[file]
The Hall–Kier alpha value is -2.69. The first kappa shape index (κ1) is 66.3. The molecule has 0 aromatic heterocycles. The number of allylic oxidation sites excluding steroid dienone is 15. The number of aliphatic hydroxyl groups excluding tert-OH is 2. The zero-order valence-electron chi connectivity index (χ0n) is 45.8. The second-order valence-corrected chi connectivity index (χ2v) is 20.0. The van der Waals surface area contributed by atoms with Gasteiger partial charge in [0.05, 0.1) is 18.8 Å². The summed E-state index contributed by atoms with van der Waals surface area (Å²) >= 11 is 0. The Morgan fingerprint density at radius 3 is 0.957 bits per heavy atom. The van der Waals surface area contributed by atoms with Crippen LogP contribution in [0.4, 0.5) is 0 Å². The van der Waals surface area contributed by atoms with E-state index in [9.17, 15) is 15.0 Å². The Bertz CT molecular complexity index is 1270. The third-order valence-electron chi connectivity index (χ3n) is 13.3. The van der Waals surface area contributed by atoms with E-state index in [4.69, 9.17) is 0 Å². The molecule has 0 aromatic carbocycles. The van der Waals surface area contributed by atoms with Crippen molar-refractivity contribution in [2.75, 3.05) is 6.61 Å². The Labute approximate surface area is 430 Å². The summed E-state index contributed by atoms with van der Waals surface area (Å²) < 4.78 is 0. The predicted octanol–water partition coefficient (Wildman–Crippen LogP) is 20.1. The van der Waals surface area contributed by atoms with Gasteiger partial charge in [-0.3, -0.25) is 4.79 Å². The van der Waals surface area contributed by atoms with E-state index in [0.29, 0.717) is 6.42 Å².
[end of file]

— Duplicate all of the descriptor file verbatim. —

The Hall–Kier alpha value is -2.69. The first kappa shape index (κ1) is 66.3. The molecule has 0 aromatic heterocycles. The number of allylic oxidation sites excluding steroid dienone is 15. The number of aliphatic hydroxyl groups excluding tert-OH is 2. The zero-order valence-electron chi connectivity index (χ0n) is 45.8. The second-order valence-corrected chi connectivity index (χ2v) is 20.0. The van der Waals surface area contributed by atoms with Gasteiger partial charge in [0.05, 0.1) is 18.8 Å². The summed E-state index contributed by atoms with van der Waals surface area (Å²) >= 11 is 0. The Morgan fingerprint density at radius 3 is 0.957 bits per heavy atom. The van der Waals surface area contributed by atoms with Crippen LogP contribution in [0.4, 0.5) is 0 Å². The van der Waals surface area contributed by atoms with E-state index in [9.17, 15) is 15.0 Å². The Bertz CT molecular complexity index is 1270. The third-order valence-electron chi connectivity index (χ3n) is 13.3. The van der Waals surface area contributed by atoms with E-state index in [4.69, 9.17) is 0 Å². The molecule has 0 aromatic carbocycles. The van der Waals surface area contributed by atoms with Crippen molar-refractivity contribution in [2.75, 3.05) is 6.61 Å². The Labute approximate surface area is 430 Å². The summed E-state index contributed by atoms with van der Waals surface area (Å²) < 4.78 is 0. The predicted octanol–water partition coefficient (Wildman–Crippen LogP) is 20.1. The van der Waals surface area contributed by atoms with Gasteiger partial charge in [-0.3, -0.25) is 4.79 Å². The van der Waals surface area contributed by atoms with E-state index in [0.29, 0.717) is 6.42 Å².